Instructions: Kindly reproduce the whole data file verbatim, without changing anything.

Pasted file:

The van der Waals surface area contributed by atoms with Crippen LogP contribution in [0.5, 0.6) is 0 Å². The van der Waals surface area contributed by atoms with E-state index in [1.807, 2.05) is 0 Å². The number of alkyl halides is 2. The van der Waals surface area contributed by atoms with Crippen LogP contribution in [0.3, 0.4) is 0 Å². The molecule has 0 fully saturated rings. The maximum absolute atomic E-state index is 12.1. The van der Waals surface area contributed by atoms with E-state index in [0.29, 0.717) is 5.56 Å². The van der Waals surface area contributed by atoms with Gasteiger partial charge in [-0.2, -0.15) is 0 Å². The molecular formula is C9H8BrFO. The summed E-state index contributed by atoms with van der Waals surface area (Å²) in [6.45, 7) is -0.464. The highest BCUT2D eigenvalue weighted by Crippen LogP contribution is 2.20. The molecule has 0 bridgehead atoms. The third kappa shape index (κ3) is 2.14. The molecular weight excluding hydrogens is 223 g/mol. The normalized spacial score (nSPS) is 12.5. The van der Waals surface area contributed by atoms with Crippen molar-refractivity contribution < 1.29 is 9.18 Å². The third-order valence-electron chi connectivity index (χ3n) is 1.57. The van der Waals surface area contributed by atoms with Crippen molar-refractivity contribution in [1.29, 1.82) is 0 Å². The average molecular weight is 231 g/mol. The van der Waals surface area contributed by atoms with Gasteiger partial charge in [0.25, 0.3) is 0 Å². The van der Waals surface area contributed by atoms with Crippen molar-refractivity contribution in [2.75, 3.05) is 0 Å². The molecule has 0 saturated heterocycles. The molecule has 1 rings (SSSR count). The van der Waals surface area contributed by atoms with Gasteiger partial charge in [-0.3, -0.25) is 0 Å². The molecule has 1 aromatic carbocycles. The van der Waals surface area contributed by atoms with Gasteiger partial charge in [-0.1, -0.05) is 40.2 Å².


The van der Waals surface area contributed by atoms with Crippen LogP contribution in [0.5, 0.6) is 0 Å². The van der Waals surface area contributed by atoms with E-state index in [1.807, 2.05) is 0 Å². The number of alkyl halides is 2. The van der Waals surface area contributed by atoms with Crippen LogP contribution in [0.3, 0.4) is 0 Å². The molecule has 0 fully saturated rings. The maximum absolute atomic E-state index is 12.1. The van der Waals surface area contributed by atoms with E-state index in [0.29, 0.717) is 5.56 Å². The van der Waals surface area contributed by atoms with Gasteiger partial charge in [-0.2, -0.15) is 0 Å². The molecular formula is C9H8BrFO. The summed E-state index contributed by atoms with van der Waals surface area (Å²) in [6.45, 7) is -0.464. The highest BCUT2D eigenvalue weighted by Crippen LogP contribution is 2.20. The molecule has 0 bridgehead atoms. The third kappa shape index (κ3) is 2.14. The molecular weight excluding hydrogens is 223 g/mol. The normalized spacial score (nSPS) is 12.5. The van der Waals surface area contributed by atoms with Crippen molar-refractivity contribution < 1.29 is 9.18 Å². The third-order valence-electron chi connectivity index (χ3n) is 1.57. The van der Waals surface area contributed by atoms with Crippen molar-refractivity contribution in [1.29, 1.82) is 0 Å². The average molecular weight is 231 g/mol. The van der Waals surface area contributed by atoms with Gasteiger partial charge in [0.25, 0.3) is 0 Å². The van der Waals surface area contributed by atoms with Crippen molar-refractivity contribution in [2.75, 3.05) is 0 Å². The molecule has 0 saturated heterocycles. The molecule has 1 rings (SSSR count). The van der Waals surface area contributed by atoms with Gasteiger partial charge in [-0.3, -0.25) is 0 Å². The molecule has 1 aromatic carbocycles. The van der Waals surface area contributed by atoms with Gasteiger partial charge in [-0.1, -0.05) is 40.2 Å².